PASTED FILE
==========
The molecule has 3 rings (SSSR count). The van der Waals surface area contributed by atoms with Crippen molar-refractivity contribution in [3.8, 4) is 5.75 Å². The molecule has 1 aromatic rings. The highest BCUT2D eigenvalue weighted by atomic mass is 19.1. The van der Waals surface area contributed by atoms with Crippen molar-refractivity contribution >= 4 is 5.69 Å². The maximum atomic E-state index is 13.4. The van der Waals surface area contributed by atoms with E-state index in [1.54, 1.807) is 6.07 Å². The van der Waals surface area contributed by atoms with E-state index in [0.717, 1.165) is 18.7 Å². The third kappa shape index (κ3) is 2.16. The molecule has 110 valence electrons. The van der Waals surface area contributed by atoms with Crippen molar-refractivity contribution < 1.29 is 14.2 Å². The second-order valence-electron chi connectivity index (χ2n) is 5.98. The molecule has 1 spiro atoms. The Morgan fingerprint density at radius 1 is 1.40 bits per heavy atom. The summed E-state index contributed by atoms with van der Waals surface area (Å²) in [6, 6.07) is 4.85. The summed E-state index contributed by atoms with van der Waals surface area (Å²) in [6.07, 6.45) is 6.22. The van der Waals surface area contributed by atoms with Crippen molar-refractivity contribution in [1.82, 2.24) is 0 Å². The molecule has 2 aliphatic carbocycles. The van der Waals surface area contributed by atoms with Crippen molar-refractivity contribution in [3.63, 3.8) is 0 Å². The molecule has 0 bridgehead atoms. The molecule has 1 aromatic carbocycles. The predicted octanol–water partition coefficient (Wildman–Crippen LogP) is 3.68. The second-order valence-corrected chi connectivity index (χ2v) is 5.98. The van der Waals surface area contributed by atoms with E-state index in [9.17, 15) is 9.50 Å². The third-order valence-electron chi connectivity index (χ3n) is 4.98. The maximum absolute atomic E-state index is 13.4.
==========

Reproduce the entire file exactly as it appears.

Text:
The molecule has 3 rings (SSSR count). The van der Waals surface area contributed by atoms with Crippen molar-refractivity contribution in [3.8, 4) is 5.75 Å². The molecule has 1 aromatic rings. The highest BCUT2D eigenvalue weighted by atomic mass is 19.1. The van der Waals surface area contributed by atoms with Crippen molar-refractivity contribution >= 4 is 5.69 Å². The maximum atomic E-state index is 13.4. The van der Waals surface area contributed by atoms with E-state index in [1.54, 1.807) is 6.07 Å². The van der Waals surface area contributed by atoms with E-state index in [0.717, 1.165) is 18.7 Å². The third kappa shape index (κ3) is 2.16. The molecule has 110 valence electrons. The van der Waals surface area contributed by atoms with Crippen molar-refractivity contribution < 1.29 is 14.2 Å². The second-order valence-electron chi connectivity index (χ2n) is 5.98. The molecule has 1 spiro atoms. The Morgan fingerprint density at radius 1 is 1.40 bits per heavy atom. The summed E-state index contributed by atoms with van der Waals surface area (Å²) in [6, 6.07) is 4.85. The summed E-state index contributed by atoms with van der Waals surface area (Å²) in [6.07, 6.45) is 6.22. The van der Waals surface area contributed by atoms with Crippen molar-refractivity contribution in [1.82, 2.24) is 0 Å². The molecule has 2 aliphatic carbocycles. The van der Waals surface area contributed by atoms with Crippen molar-refractivity contribution in [3.63, 3.8) is 0 Å². The molecule has 0 bridgehead atoms. The molecule has 1 aromatic carbocycles. The predicted octanol–water partition coefficient (Wildman–Crippen LogP) is 3.68. The second-order valence-corrected chi connectivity index (χ2v) is 5.98. The van der Waals surface area contributed by atoms with E-state index in [9.17, 15) is 9.50 Å². The third-order valence-electron chi connectivity index (χ3n) is 4.98. The maximum absolute atomic E-state index is 13.4.